Over 200 years ago, Kai Wei’s family’s ancestors planted very special tea trees on Wu Liang Mountain in Yunnan. Wu Liang Mountain is famous for being home to the best tea trees, producing some of the finest teas to be found in China. Growing at elevations between 1,828–2,195 meters (6,000–7,200+ feet) high, the trees in the family plantation soak up the rays from the sun year round. Kai Wei’s family secrets of making artisanal green tea have been passed down for generations. Since they focus on a single type of tea rather than several different kinds, they have been able to sharpen their skills and achieve a level of quality that few teas can hope to attain. It is a family farm that is small enough to manage by themselves.
Kai Wei and his family live in a small mountain village outside of Dali, in Wu Liang Mountain located in Yunnan Southern China. He is the fourth generation of his ancestors to live and farm here and while tea is their main source of income, tea artistry and appreciation is part of their heritage.
The way tea farming has been handled and sold by not only Kai Wei and his family, but by the other 15 families that make up this community has evolved over the years. In more recent times and that of his fathers generation, government owned tea factories were being built in many of the growing regions creating opportunities for employment as well as somewhere to sell fresh tea leaves for processing. Kai Wei’s father managed one such factory and saw it through the years that it went from government owned to privately owned. The inevitable problem was how little these factories paid, that they provided no health insurance and that they promoted wide spread use of chemicals to help maximise yield without consideration for quality or negative side effects on the community or environment. It didn’t take long for a small poor village who was virtually self-sustaining to be caught up in a vicious cycle of false promises and diminishing returns.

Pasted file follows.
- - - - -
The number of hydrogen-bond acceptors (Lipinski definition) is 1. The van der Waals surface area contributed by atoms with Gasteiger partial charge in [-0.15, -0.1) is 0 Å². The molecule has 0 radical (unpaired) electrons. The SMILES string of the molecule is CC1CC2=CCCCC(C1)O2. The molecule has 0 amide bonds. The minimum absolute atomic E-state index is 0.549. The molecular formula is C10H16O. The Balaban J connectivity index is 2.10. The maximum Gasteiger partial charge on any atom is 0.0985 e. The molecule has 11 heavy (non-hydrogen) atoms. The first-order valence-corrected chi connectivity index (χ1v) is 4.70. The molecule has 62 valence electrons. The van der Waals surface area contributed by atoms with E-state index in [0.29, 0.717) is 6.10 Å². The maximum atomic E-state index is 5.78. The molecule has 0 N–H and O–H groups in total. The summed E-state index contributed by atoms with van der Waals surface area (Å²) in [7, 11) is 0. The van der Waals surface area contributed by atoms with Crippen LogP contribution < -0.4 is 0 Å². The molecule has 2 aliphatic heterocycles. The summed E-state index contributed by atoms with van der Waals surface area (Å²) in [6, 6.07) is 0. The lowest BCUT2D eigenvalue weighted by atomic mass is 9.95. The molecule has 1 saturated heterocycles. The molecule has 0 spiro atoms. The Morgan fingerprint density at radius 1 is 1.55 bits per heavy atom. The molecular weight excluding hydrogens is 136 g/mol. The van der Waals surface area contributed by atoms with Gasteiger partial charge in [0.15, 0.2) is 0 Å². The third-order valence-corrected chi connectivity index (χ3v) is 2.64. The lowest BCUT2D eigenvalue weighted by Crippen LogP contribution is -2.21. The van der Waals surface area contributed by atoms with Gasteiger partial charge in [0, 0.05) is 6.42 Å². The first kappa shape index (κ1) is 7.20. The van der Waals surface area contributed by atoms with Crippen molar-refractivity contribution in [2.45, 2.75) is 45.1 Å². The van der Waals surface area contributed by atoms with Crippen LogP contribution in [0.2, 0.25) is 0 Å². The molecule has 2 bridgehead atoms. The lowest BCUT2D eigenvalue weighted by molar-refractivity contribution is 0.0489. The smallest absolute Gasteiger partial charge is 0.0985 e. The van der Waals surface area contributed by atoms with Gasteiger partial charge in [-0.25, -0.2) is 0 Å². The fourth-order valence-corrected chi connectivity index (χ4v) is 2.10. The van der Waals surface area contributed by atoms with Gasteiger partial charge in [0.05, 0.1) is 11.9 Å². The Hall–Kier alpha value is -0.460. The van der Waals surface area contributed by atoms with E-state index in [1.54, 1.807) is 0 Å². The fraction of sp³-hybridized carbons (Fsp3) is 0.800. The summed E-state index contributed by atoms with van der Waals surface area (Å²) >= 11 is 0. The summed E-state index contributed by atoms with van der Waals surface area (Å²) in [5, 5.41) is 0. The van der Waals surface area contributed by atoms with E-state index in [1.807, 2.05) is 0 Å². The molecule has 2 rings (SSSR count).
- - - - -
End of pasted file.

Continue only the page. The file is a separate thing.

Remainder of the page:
As a young boy Kai Wei saw first hand how negatively this affected his father who tried and failed to get health cover and better wages for his community and ultimately lost his job. These difficult years became the motivation behind the gentle and caring way that Kai Wei treats sustainability and the wild landscapes that surround him as well as the strong determination he shows to be self-sustaining not only for himself but for all the families in his community.
Now, they take pride in the fact that their farm is considered an 'ecological' tea farm, growing only real organic teas in a sustainable way that preserves the environment. Their tea trees that they cultivate are the same ones that have been producing teas for the past 200 years. As a result of this longevity, Kai Wei's pure handmade green teas are especially unique and have become my personal favorites as well as the most popular green teas in my store. The aromas and flavor profiles are so complex that every other green tea I have had has paled in comparison.